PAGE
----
'Ff'lo (fflo) wrote,
'Ff'lo
fflo

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What I Liked About Senior Week

I've been thinking back on one of the oddestly pleasant weeks of my life: "senior week" at my little liberal arts college in Maryland.

"Senior week" was the name for the week after classes & exams ended and before graduation---a week during which underclasspeople had to be out of their dorms, but seniors, or at least those seniors who didn't have lotsa money & thus couldn't jaunt to the Carribean or something, would stick around waiting, in the semi-abandoned dorms on the campus populated by just that strange subset of the student body.

In addition to it being oddly quiet, and peopled by this particular subgroup, we were all coming right off being dead busy, and suddenly we had no school work to do at all. No portfolios to prepare for the Sophie Kerr committee, no senior theses to finish (mine was a book of poetry), no comprehensive exams to get through. And---perhaps most significantly to life around the place that week---no cafeteria. That's right---the cafeteria, the main site for socializing and the decidedly primary source for food, was closed.

Something like 99.5% of the student body (of 750 students, altogether) used the cafeteria plan for meals. They made it kinda hard not to, and though there were some rudimentary cooking facilities here and there, there weren't many, and we had precious little cooking equipment. So we mostly sat around, listening to music, and planning the next meal. Maybe we did some poetry reading. I don't even remember. I'm sure there was drinking and other debauchery. But it was just a grand week, leaving us all pretty sated and ready to get the hell out of there (yeah, PiJ, I know you were ready to get the hell out of there a lot earlier!). I'm sure there was some time for reflection in there, too.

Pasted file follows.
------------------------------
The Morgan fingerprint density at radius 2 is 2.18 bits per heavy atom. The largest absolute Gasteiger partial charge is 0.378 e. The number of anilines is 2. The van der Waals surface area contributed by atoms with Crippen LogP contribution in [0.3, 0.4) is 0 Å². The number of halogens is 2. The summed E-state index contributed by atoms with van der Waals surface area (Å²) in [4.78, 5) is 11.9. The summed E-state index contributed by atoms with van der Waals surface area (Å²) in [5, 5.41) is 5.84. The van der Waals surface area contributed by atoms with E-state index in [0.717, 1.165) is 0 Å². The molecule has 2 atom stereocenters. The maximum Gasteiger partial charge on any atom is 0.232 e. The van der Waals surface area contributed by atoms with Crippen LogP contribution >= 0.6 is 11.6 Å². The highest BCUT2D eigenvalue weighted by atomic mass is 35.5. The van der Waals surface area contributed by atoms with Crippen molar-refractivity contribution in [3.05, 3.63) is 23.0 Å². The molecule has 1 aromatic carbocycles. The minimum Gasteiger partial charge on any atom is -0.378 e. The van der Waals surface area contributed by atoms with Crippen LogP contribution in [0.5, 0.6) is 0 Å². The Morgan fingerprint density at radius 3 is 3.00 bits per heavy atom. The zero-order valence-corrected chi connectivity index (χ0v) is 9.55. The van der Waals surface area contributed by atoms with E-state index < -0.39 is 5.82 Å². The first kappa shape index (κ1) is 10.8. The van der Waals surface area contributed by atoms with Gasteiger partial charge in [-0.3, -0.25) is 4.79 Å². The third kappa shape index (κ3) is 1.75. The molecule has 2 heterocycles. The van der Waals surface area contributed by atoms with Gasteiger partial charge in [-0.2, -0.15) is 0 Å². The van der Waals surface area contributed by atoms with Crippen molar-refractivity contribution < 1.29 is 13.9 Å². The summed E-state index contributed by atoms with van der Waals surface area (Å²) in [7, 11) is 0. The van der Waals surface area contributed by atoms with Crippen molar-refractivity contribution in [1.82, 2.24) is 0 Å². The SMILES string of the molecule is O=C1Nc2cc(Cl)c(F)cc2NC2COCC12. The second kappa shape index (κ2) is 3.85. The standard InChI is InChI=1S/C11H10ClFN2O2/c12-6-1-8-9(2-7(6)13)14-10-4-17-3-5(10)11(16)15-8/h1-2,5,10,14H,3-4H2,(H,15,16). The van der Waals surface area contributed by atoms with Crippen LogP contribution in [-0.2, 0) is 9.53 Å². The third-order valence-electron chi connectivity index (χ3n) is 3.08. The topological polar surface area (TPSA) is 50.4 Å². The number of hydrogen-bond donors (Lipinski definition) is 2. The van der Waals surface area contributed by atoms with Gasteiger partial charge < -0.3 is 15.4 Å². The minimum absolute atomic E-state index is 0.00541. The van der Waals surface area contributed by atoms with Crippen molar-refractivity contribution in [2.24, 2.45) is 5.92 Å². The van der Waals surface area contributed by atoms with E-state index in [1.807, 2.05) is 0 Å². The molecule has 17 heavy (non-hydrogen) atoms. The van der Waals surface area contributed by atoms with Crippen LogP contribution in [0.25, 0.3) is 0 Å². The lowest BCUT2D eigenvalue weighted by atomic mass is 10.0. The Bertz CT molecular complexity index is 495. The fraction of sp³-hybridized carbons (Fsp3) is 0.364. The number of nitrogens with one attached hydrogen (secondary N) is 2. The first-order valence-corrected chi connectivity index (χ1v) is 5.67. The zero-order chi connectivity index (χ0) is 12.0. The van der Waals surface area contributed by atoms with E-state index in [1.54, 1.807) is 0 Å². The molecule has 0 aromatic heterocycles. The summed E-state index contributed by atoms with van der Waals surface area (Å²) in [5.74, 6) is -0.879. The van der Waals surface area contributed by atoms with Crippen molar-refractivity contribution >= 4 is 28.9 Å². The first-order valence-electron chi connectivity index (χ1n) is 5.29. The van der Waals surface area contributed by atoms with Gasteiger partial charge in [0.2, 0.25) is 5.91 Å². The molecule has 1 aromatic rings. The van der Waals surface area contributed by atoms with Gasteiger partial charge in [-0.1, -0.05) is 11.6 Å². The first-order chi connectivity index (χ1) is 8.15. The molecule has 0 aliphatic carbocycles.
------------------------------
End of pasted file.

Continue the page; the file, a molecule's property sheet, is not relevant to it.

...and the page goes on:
What I'm liking about it now, thinking back, is that it built in to us (or at least me), inadvertantly, this notion that it's appropriate, at such significant times of transition, to take a little solitary time before the next move, whatever it may be. Since then, I've always striven to have a gap between obligations (read: jobs). Twice it's been a gap built by quitting a job and going off on a month-long drive-about around the country. It's made me love quitting jobs, too (as I was telling atleastdefiant not so long ago, when she was celebrating having just quit one herself).

I, Lisa "Buffalo" Nichols, hereby advise anybody getting of school or leaving a job or travelling back to their home country for a long visit or, I dunno, getting out of the military---or freakin' breaking up with somebody---to try to arrange for time like that, if it's at all possible. Quiet, slow, almost timeless time, with just enough socializing to keep it pleasantly companionable but still a little dull, and with few obligations if any, and only a handful of options for activity.

So I say, on this day of four-and-two-thousand, etc.
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